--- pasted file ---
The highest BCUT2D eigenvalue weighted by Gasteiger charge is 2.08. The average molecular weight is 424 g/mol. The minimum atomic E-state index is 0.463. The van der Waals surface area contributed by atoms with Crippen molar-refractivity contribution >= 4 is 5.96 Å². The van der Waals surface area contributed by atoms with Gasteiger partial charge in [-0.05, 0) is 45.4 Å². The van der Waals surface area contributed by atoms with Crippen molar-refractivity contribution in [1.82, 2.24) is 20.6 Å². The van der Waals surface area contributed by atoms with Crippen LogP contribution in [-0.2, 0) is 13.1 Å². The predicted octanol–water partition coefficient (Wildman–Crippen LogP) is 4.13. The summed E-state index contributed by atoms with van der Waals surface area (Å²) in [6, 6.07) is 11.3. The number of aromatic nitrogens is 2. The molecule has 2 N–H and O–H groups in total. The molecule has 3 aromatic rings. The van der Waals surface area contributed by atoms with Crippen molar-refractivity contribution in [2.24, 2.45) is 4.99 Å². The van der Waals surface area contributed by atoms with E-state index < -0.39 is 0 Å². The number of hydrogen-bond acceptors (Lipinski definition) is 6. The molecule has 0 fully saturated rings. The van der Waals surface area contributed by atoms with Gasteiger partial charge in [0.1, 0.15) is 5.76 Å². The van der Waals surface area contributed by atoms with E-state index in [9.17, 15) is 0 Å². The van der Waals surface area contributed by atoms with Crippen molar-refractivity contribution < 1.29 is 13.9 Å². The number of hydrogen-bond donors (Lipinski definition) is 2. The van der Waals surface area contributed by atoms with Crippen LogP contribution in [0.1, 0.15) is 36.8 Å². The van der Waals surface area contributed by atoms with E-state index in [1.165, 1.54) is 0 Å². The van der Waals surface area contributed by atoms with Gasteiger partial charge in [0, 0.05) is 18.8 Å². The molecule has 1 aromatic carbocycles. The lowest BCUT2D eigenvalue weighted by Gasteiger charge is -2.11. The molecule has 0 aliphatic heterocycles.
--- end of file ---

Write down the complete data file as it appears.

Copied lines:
The highest BCUT2D eigenvalue weighted by Gasteiger charge is 2.08. The average molecular weight is 424 g/mol. The minimum atomic E-state index is 0.463. The van der Waals surface area contributed by atoms with Crippen molar-refractivity contribution >= 4 is 5.96 Å². The van der Waals surface area contributed by atoms with Gasteiger partial charge in [-0.05, 0) is 45.4 Å². The van der Waals surface area contributed by atoms with Crippen molar-refractivity contribution in [1.82, 2.24) is 20.6 Å². The van der Waals surface area contributed by atoms with Crippen LogP contribution in [-0.2, 0) is 13.1 Å². The predicted octanol–water partition coefficient (Wildman–Crippen LogP) is 4.13. The summed E-state index contributed by atoms with van der Waals surface area (Å²) in [6, 6.07) is 11.3. The number of aromatic nitrogens is 2. The molecule has 2 N–H and O–H groups in total. The molecule has 3 aromatic rings. The van der Waals surface area contributed by atoms with Crippen molar-refractivity contribution in [2.24, 2.45) is 4.99 Å². The van der Waals surface area contributed by atoms with E-state index < -0.39 is 0 Å². The number of hydrogen-bond acceptors (Lipinski definition) is 6. The molecule has 0 fully saturated rings. The van der Waals surface area contributed by atoms with Gasteiger partial charge in [0.1, 0.15) is 5.76 Å². The van der Waals surface area contributed by atoms with E-state index in [9.17, 15) is 0 Å². The van der Waals surface area contributed by atoms with Crippen molar-refractivity contribution < 1.29 is 13.9 Å². The number of hydrogen-bond donors (Lipinski definition) is 2. The van der Waals surface area contributed by atoms with Crippen LogP contribution in [0.1, 0.15) is 36.8 Å². The van der Waals surface area contributed by atoms with E-state index in [1.165, 1.54) is 0 Å². The van der Waals surface area contributed by atoms with Gasteiger partial charge in [0, 0.05) is 18.8 Å². The molecule has 1 aromatic carbocycles. The lowest BCUT2D eigenvalue weighted by Gasteiger charge is -2.11. The molecule has 0 aliphatic heterocycles.